Reconnecting With Ways To Make A Good Life Matter
Turning point - Realizations, decisons and events shape our lives. In this holiday series, The Day looks at five people whose lives took significant turns, and at how those redefining moments have changed them.
It's a soggy, cold, miserable November morning — and Jonathan Horne, a nuisance wildlife trapper, couldn't be happier. He lifts a removable wire cage from its foundation in a trap nestled behind a Waterford home.
He grins and speaks soothingly to the skunk inside the cage.
“You got yourself in a mess, didn't you?” he croons.
As he wraps the cage in a waterproof tarp so the skunk won't get wet in the steady rain, he senses the unspoken question from his human companion. “Theoretically, the skunk can't spray you,” he says, “because he can't raise his tail in the confines of the cage.”
Horne then affixes the skunk cage to a specially constructed support rack on the back of his SUV before rebaiting the trap with peanut butter and leaving it at the client's house.
As head of Nuisance Wildlife Evictions, a New London business he runs with the part-time help of his wife, Grace, who is also a purchasing agent at Mohegan Sun, 65-year-old Horne traverses southeastern Connecticut on a daily basis, baiting traps and extracting animals that have wandered into bothersome situations. He sets traps at oceanfront mansions and public housing
apartments, corporate headquarters and mom-and-pop convenience stores. It's a full-time job, often requiring 15-hour days during peak seasons.
And if the time requirements are reminiscent of those in a former life — when Horne was one of only 15 senior vice-presidents at the international BankBoston — well, that's about the only similarity.
“You know what?” Horne says of his banking years in Boston — a career that lasted from the early 1960s until 1990. “I got sick and tired of it, of what it became and the hypocrisy of all of it.”
At one point, by his own description and others', Horne was a driven, happy executive who steamrolled to success through hard work and innovative commercial lending formulae designed to work with and enable clients to prosper — whether with a troubled ski resort, small factory, or minority-owned business.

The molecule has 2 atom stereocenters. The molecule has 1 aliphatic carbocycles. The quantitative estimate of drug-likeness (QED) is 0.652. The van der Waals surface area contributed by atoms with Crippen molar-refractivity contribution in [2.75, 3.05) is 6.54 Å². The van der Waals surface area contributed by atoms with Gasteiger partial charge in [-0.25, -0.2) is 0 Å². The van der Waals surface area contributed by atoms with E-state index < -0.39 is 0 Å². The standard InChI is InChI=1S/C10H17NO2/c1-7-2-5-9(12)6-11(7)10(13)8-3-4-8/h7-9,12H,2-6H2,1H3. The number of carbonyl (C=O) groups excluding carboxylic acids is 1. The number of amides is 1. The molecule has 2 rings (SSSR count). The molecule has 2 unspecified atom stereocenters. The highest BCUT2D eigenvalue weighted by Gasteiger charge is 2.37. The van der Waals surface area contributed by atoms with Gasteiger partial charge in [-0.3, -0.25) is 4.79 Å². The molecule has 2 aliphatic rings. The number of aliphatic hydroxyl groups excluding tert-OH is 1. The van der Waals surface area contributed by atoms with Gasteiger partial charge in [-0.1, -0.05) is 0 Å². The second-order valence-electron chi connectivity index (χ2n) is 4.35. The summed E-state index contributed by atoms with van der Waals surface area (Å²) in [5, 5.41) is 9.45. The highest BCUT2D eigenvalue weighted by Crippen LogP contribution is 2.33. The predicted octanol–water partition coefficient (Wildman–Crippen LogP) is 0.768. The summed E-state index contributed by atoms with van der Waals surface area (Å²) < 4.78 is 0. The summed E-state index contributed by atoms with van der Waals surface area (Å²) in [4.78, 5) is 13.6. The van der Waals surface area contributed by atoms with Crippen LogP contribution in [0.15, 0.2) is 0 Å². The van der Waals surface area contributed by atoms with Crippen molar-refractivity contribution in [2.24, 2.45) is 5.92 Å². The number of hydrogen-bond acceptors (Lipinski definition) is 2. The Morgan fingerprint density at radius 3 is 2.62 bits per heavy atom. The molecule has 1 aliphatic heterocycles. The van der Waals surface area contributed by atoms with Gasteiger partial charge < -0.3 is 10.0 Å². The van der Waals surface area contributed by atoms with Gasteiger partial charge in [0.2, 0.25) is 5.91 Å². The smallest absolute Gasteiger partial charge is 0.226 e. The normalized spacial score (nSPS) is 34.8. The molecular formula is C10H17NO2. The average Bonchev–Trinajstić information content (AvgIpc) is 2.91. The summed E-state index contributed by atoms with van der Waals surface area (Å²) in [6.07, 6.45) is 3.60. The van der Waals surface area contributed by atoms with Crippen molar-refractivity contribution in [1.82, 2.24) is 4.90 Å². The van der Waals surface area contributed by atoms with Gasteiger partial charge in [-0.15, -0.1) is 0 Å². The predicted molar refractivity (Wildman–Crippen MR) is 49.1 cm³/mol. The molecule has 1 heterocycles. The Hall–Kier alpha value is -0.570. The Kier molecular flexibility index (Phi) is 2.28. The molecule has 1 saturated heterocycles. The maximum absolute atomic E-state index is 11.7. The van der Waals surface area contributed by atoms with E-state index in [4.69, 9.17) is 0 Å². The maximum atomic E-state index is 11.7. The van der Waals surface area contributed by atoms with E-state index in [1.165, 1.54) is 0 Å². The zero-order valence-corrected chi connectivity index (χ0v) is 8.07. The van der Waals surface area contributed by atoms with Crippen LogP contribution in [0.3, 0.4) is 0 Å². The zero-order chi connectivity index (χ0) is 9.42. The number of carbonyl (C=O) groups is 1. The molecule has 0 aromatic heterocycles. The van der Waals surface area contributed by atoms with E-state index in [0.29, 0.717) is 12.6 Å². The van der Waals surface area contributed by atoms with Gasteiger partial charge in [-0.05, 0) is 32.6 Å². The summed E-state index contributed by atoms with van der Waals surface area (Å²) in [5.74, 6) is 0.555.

“We were developing programs and interacting with clients, doing innovative things that supported the community,” he says. “There was a time when we were allowed and encouraged to do those things. That would never happen today. The banking and lending business has changed. And I decided I didn't want to be a part of it anymore.”
Accepting early retirement, Horne rather abruptly left the perks and lifestyle of affluent Boston and returned to New London and the house he'd grown up in. At age 50, he wasn't sure what he'd do, but the important thing was to recapture his focus in a nurturing environment.
Horne's parents were Grace and Donoldson E. Horne, and his father was a senior vice-president at the Savings Bank of New London, which later became the New England Savings Bank.
“I always admired my father's work ethic, and I was intrigued by the lending side of the business,” he says.
After graduating from New London High School and the University of Connecticut, Horne served in the Army in Korea. He then went to Boston in the early '60s and successfully interviewed with BankBoston. The company then sent him to the respected Stonier Graduate School of Banking at Rutgers.
He spent time in the branch division of the company and, at 28, was the senior floating officer before becoming the first employee in 25 years to be promoted out of the branch division into an executive position in commercial lending.
Over the next eight years, he high-jumped through the corporate hierarchy. He was promoted to senior vice-president and was selected to head up what he thought was a progressive lending program.
“It was pretty remarkable to watch,” says Christopher Horne, Jonathan's son, a graphic artist/video editor who lives in St. Thomas, Virgin Islands. “My dad was considered the best out of what I believe were 5,000 branch officers in the bank. Of the division heads, he was ranked in the top five. I just remember, growing up, seeing him go through the changes. Every once in a while he'd just come home and say, ‘I've been promoted.' ”
But the most amazing thing, Christopher thinks, is that his father's success at work never came with an emotional cost to family life.
“Even being in that high position of responsibility, Dad would come home and be my father,” Christopher says. “We spent a lot of time together, and he didn't bring his work home with him. And if, at any time, I needed an ear, he was always there to listen.”
Eventually, though, Jonathan Horne's mentors and close colleagues at the bank began to retire and a new guard came along — with attitudes he didn't like or respect.
“At a certain point, I recognized that the institution had become hypocritical and that the honor and integrity the bank purported to represent were not being preserved,” he says. “There were differences in how lending practices were set up to help certain people, and I became very disenchanted with what I was doing. I certainly wasn't the team player I had been. I think I realized and (bank officials) recognized that I wasn't happy, and that if someone doesn't like something, they're probably not productive.”